Homel – Center of Hebrew Modernism

 

The project of Dr. Natasha Gordinsky and Dr. Rafi Tsirkin-Sadan explores a yet to be discovered locus of East Jewish Culture – the provincial capital of Homel and its area (today’s Belarus). This case study concentrates on Homel as a center of emerging Hebrew Modernism at the turn of 20th century, in which such prominent Hebrew writers as Yossef Haim Brenner, Uri Nissan Gnessin, Gershon Shoffman, Hillel Zeitlin, Yitzhak Zalman Anochi, and Shimon Bichovsky gathered. At this time Homel was an important center of Modern Jewish education and politics that attracted young Jewish intellectuals who had abandoned the traditional scholarship for the sake of secular knowledge and literature.

The aim of the study is twofold: first, to examine the poetic and cultural sensitivities of the Hebrew authors – especially their exposure to Russian and German literature – during their formative years in Homel’s specific local context; and second, to map the biographical and literary relations between members of this group and writers from other places. The basis assumption is that Homel and its specific cultural climate at the turn of the century served as a matrix for one of the most influential literary schools in the Modern Jewish canon. A preliminary study of fiction, letters, and memoirs written by the group of Homel writers shows that the encounter with the non-Jewish world, whether through the Imperial cultural or spatial experience in a multi-cultural and multi-lingual provincial town, had a crucial impact on their literary imagination. Methodologically, the project relies on comparative literature, regional studies, cartography and networking theory. By adopting a local perspective, and in particular aiming to synchronize the Jewish and non-Jewish discourses of the period, the study offers a comprehensive study of Homel as a laboratory of Modern Jewish culture.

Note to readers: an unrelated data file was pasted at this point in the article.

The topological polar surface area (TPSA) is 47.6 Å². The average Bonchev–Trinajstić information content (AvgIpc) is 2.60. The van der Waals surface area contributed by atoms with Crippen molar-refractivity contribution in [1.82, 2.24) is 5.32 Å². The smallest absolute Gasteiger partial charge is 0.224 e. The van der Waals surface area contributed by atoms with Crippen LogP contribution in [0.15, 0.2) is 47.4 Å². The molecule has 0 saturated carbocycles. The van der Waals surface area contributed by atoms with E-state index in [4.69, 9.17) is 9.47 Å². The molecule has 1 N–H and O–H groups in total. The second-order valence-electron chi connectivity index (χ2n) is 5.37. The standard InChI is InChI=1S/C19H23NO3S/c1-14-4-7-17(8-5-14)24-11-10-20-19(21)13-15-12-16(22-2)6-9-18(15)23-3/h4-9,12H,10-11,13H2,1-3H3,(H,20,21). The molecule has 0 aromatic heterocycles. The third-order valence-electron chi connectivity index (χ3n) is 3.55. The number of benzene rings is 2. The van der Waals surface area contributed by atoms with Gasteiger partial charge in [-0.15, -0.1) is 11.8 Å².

David Hofstein – between Jewishness and Universalism

The project of Prof. Sabine Koller and Tetyana Yakovleva is dedicated to the study of David Hofstein’s literary writings. David Hofstein (yidd.: Dovid Hofshteyn; born in 1889 in Korostyshiv, Ukraine; executed in 1952 in Moscow), tried his hand in Hebrew, Ukrainian, and Russian, but eventually devoted himself to Yiddish. At the beginning of 1918, he joined the Kyiv Kultur-Lige (Culture League). A wide-ranging cultural union of art, literature, theater and education, the Kultur-Lige became the most important cultural institution within the Jewish cultural Renaissance. Kyiv, demographically one of the most Jewish cities and ideologically one of the most antisemitic ones in the former Russian Empire, became the backbone of Yiddish culture throughout the new USSR in the first years after the Revolution. With his classic verse and his sober minimalism, David Hofstein became one of the leading literati of the "Kiev group", counterbalancing Leyb Kvitko’s (1890-1952) rural and folkloric verse and Perets Markish’s (1895-1952) futurist and expressionist exuberance. Although he was a key figure of modern Yiddish poetry and of the Jewish Renaissance, there is no systematic study of Hofstein, his poetics of the 1910s and 1920s, and its radical curtailment owing to the ideological constraints of Socialism.